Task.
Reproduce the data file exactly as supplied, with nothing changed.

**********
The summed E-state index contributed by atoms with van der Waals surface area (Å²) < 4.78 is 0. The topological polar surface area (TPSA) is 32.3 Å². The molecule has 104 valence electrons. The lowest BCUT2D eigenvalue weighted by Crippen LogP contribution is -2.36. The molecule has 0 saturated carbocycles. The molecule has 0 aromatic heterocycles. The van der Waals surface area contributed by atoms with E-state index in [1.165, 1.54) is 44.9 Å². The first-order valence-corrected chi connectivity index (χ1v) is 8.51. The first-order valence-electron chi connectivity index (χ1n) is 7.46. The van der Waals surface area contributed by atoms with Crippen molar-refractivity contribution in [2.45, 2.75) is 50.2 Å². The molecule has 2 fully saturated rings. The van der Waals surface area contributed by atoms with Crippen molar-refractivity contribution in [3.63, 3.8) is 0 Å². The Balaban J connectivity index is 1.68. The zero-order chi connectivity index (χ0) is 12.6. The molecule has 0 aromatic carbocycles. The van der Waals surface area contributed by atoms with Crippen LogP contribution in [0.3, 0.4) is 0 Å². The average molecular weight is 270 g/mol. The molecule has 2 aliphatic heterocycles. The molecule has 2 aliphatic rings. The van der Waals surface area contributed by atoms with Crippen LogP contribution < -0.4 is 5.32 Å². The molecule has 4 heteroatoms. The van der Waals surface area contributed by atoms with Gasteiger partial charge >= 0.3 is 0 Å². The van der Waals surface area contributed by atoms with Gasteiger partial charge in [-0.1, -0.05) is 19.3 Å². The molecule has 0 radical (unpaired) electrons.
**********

The summed E-state index contributed by atoms with van der Waals surface area (Å²) < 4.78 is 0. The topological polar surface area (TPSA) is 32.3 Å². The molecule has 104 valence electrons. The lowest BCUT2D eigenvalue weighted by Crippen LogP contribution is -2.36. The molecule has 0 saturated carbocycles. The molecule has 0 aromatic heterocycles. The van der Waals surface area contributed by atoms with E-state index in [1.165, 1.54) is 44.9 Å². The first-order valence-corrected chi connectivity index (χ1v) is 8.51. The first-order valence-electron chi connectivity index (χ1n) is 7.46. The van der Waals surface area contributed by atoms with Crippen molar-refractivity contribution in [2.45, 2.75) is 50.2 Å². The molecule has 2 fully saturated rings. The van der Waals surface area contributed by atoms with Crippen molar-refractivity contribution in [3.63, 3.8) is 0 Å². The Balaban J connectivity index is 1.68. The zero-order chi connectivity index (χ0) is 12.6. The molecule has 0 aromatic carbocycles. The van der Waals surface area contributed by atoms with Crippen LogP contribution in [0.3, 0.4) is 0 Å². The average molecular weight is 270 g/mol. The molecule has 2 aliphatic heterocycles. The molecule has 2 aliphatic rings. The van der Waals surface area contributed by atoms with Crippen LogP contribution < -0.4 is 5.32 Å². The molecule has 4 heteroatoms. The van der Waals surface area contributed by atoms with Gasteiger partial charge >= 0.3 is 0 Å². The van der Waals surface area contributed by atoms with Gasteiger partial charge in [-0.1, -0.05) is 19.3 Å². The molecule has 0 radical (unpaired) electrons.